In his recent book, Daniel Bellingradt draws attention to the topic of the early modern paper trade. While scholars have acknowledged the early modern period as a paper age, in which vast quantities of rag-based paper were produced and used, Bellingradt points out that hardly any detailed research exists on paper as a material commodity and its trade. Millions of paper sheets were transported, bought, sold, and recycled annually throughout Europe, yet early modern scholarship has largely taken this huge trade for granted. In Vernetzte Papiermärkte, Bellingradt seeks to provide new insights into this transformative trade by zooming in on the interconnected market networks of paper dealers in Amsterdam in the eighteenth century. The monograph is a more than welcome investigation to an understudied topic.
The book consists of eight chapters that offer insights into the study of paper trade, including an introduction and an afterword. In the introduction, Bellingradt introduces the reader to the research on ‘[P]apierne Welten und Papier-Perspektiven’, emphasises paper’s economic dimensions, and positions the book within ongoing debates in the fields of book history, paper history, communication history, and economic history. The book has a twofold aim: first, to lay the groundwork for future investigations of the early modern paper trade by proposing an analytical framework and methodological approach, and second, to use eighteenth-century Amsterdam as a case study to exemplify the dynamics of the early modern paper trade in Europe (12). Although the fields of book history, paper history, economic history, and communication history have neglected the topic of paper trade, Bellingradt argues that utilising concepts from these disciplines would be useful for studying it. While his empirical focus is on Amsterdam, Bellingradt proposes that the methodological approach of the book is applicable to the whole of Europe. To underline the importance of the study of the paper trade, he also illustrates the sheer scale of early modern paper use with figures from the Dutch Republic. According to Bellingradt’s own calculations, Dutch paper mills alone produced around two hundred million sheets of handmade paper per year, which were not only used for printing and writing, but also for packing goods (23).
Chapter two deals with the material diversity of paper as an artefact within the early modern trade. Bellingradt argues that scholars should take into account the varieties of paper as a commodity. Paper was never simply paper: Bellingradt shows that hundred variants of paper wares were transported, circulated, and sold in eighteenth-century Amsterdam (40). These paper materials varied in manufacture origin, in watermarks and brands, in colour, size, price, and quality. Paper traders and customers themselves had to be aware of the complexities and pluralities of paper. Bellingradt also shows that studying the paper trade is a challenging endeavour for researchers as the terms for paper variations as well as its trade units used to quantify paper amounts differed per region.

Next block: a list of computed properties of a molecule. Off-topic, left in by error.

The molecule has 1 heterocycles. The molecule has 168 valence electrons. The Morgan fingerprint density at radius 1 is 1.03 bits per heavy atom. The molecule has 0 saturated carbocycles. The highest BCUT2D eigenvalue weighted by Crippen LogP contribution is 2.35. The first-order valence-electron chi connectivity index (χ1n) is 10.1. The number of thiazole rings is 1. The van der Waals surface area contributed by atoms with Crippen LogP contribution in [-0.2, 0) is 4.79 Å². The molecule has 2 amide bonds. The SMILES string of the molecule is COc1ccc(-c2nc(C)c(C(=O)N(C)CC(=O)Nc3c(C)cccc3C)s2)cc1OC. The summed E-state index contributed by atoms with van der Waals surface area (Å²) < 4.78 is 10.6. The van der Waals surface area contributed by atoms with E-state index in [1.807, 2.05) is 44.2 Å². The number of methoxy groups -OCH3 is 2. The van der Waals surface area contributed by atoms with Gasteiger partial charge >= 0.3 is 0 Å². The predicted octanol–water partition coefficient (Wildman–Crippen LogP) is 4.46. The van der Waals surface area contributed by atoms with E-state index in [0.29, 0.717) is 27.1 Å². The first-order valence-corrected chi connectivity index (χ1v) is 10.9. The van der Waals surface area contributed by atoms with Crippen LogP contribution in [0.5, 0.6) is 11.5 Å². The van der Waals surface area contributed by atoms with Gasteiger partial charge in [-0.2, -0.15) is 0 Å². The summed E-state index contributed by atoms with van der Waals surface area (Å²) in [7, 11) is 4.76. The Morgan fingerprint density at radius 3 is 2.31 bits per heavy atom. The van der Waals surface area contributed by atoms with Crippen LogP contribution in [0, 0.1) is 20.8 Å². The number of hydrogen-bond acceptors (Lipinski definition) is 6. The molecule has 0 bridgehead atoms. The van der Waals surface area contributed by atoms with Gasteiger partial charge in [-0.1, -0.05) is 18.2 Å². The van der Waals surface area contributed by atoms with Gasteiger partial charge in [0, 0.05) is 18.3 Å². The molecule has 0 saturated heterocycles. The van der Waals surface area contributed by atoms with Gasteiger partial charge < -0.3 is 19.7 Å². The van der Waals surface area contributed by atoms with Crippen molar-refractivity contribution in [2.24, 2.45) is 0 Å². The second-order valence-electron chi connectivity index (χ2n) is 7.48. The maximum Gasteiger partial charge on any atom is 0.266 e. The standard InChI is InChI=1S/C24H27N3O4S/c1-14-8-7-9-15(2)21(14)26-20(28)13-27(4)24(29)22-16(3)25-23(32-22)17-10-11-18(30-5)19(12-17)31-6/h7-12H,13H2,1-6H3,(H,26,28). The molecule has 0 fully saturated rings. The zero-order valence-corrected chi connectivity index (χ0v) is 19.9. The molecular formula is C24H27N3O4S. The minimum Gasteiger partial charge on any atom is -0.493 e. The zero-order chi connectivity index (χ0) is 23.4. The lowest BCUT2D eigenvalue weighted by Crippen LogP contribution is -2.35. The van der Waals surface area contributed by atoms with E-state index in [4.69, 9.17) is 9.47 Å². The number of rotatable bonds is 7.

The third chapter makes the case for viewing the early modern period as an age of paper by taking into account its economic aspects. Bellingradt situates the early modern demand and use for paper within its historical context, exploring its three most common applications, namely printing, writing, and wrapping. He makes clear that purchasing paper was one of the largest expenses for early modern print shops. Furthermore, citing recent scholarly works, Bellingradt rightfully points out that printing was not the only application of paper use, as the early modern period witnessed the rise of organisations, bureaucracies, administrations, and trading companies that relied on writing paper for their record-keeping and communication. Moreover, individuals also required writing paper for drawing up letters. Bellingradt also underlines the importance of the study of packing and wrapping paper, which enabled the transportation and protection of textiles, foods, and other wares.
The fourth chapter focuses on Amsterdam bookshops as important locations for the purchase of paper and analyses the relationships between bookstores and paper dealers. Early modern bookshop owners not only specialised in books, but also sold a variety of paper products. They facilitated the availability of a wide variety of writing and printing paper to customers in Amsterdam.
In chapter five, Bellingradt establishes a sound theoretical framework for investigating the early modern paper trade, drawing on concepts from the fields of economics, market sociology, and economic sociology. He sees paper markets as social figurations that consist of human actors that interact with each other within trade networks (133). Central to Bellingradt’s approach is also the concept of the materiality of paper trade, which entails an in-depth investigation of paper flows and the physical conditions of the production, transportation, storing, selling, and recycling of the wide varieties of paper (118). Another key concept Bellingradt puts forward is the sociality of the paper trade, calling for an investigation of paper dealers, their trade activities, networks, and social backgrounds (122).